Hypochlorite bleaches in low concentration were also found to attack bacteria by interfering with heat shock proteins on their walls. According to 2013 Home Hygiene and Health report, using bleach, whether chlorine- or peroxide-based, significantly increases germicidal efficiency of laundry even at low temperatures (30-40 degrees Celsius), which makes it possible to eliminate viruses, bacteria and fungi from variety of clothing in home setting.
Most industrial and household bleaches belong to three broad classes:
Chlorine-based bleaches are found in many household "bleach" products, as well as in specialized products for hospitals, public health, water chlorination, and industrial processes.
The grade of chlorine-based bleaches is often expressed as percent active chlorine. One gram of a 100% active chlorine bleach has the same bleaching power as one gram of elemental chlorine.
The most common chlorine-based bleaches are:
Other examples of chlorine-based bleaches, used mostly as disinfectants, are monochloramine, halazone, and sodium dichloroisocyanurate.[failed verification]
Peroxide-based bleaches are characterized by the peroxide chemical group, namely two oxygen atoms connected by a single bond, (–O–O–). This bond is easily broken, giving rise to very reactive oxygen species, which are the active agents of the bleach.
The main products in this class are:
In the food industry, other oxidizing products like bromates are used as flour bleaching and maturing agents.
Sodium dithionite (also known as sodium hydrosulfite) is one of the most important reductive bleaching agents. It is a white crystalline powder with a weak sulfurous odor. It can be obtained by reacting sodium bisulfite with zinc
It is used as such in some industrial dyeing processes to eliminate excess dye, residual oxide, and unintended pigments and for bleaching wood pulp.
Reaction of sodium dithionite with formaldehyde produces Rongalite,
which is used in bleaching wood pulp, cotton, wool, leather and clay.
In Reversal processing, residual silver in the emulsion after the first development is reduced to a soluble silver salt using a chemical bleach, most commonly EDTA. A conventional fixer then dissolves the reduced silver but leaving the unexposed silver halide intact. This unexposed halide is then exposed to light or is chemically treated so that a second development produces a positive image. In colour and chromogenic film, this also generates a dye image in proportion to the silver.
Photographic bleaches are also used in black-and-white photography to selectively reduce silver to reduce silver density in negatives or prints. In such cases the bleach composition is typically an acid solution of potassium dichromate.
A Risk Assessment Report (RAR) conducted by the European Union on sodium hypochlorite conducted under Regulation EEC 793/93 concluded that this substance is safe for the environment in all its current, normal uses. This is due to its high reactivity and instability. The disappearance of hypochlorite is practically immediate in the natural aquatic environment, reaching in a short time concentration as low as 10−22 μg/L or less in all emission scenarios. In addition, it was found that while volatile chlorine species may be relevant in some indoor scenarios, they have a negligible impact in open environmental conditions. Further, the role of hypochlorite pollution is assumed as negligible in soils.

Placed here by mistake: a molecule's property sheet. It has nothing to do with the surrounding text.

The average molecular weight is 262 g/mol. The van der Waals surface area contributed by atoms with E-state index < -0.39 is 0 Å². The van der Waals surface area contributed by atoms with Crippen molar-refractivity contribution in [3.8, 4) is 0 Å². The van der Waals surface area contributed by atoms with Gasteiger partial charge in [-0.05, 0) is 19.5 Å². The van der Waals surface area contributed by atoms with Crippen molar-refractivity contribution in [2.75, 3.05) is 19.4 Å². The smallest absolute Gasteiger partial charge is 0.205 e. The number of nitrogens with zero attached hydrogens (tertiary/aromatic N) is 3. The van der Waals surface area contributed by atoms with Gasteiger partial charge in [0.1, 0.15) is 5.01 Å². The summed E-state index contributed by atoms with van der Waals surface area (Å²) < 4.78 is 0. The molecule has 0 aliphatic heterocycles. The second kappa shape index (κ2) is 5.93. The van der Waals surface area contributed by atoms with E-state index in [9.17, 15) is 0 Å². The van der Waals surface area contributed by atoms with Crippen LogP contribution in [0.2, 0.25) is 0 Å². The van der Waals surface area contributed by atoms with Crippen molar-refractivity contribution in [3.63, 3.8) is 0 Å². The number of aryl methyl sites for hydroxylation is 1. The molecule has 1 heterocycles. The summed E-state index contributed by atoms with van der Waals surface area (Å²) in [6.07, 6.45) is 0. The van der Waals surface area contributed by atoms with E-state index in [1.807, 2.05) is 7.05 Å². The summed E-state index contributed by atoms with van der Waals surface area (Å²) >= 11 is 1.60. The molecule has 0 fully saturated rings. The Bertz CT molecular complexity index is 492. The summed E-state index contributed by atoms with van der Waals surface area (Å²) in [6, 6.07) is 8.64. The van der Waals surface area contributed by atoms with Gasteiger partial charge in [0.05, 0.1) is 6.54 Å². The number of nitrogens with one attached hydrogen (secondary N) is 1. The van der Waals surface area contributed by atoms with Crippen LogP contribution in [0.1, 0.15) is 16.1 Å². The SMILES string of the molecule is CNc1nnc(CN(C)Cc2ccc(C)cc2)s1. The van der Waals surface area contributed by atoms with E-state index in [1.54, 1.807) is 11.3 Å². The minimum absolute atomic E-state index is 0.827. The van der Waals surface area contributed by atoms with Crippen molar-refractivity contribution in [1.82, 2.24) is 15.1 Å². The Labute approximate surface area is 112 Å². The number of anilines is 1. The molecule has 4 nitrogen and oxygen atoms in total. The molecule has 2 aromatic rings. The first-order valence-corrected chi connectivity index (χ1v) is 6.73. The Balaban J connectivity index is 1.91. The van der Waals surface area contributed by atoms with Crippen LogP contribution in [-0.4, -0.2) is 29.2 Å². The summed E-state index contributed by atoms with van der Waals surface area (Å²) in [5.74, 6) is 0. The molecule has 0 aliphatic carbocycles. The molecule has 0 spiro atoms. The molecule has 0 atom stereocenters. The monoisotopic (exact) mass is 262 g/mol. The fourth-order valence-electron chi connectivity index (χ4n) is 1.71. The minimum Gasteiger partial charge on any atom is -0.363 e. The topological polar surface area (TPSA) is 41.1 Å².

Industrial bleaching agents can be sources of concern. For example, the use of elemental chlorine in the bleaching of wood pulp produces organochlorines and persistent organic pollutants, including dioxins. According to an industry group, the use of chlorine dioxide in these processes has reduced the dioxin generation to under detectable levels. However, respiratory risk from chlorine and highly toxic chlorinated byproducts still exists.
A European study conducted in 2008 indicated that sodium hypochlorite and organic chemicals (e.g., surfactants, fragrances) contained in several household cleaning products can react to generate chlorinated volatile organic compounds (VOCs). These chlorinated compounds are emitted during cleaning applications, some of which are toxic and probable human carcinogens. The study showed that indoor air concentrations significantly increase (8–52 times for chloroform and 1–1170 times for carbon tetrachloride, respectively, above baseline quantities in the household) during the use of bleach-containing products. The increase in chlorinated volatile organic compound concentrations was the lowest for plain bleach and the highest for the products in the form of "thick liquid and gel." The significant increases observed in indoor air concentrations of several chlorinated VOCs (especially carbon tetrachloride and chloroform) indicate that the bleach use may be a source that could be important in terms of inhalation exposure to these compounds. While the authors suggested that using these cleaning products may significantly increase the cancer risk, this conclusion appears to be hypothetical: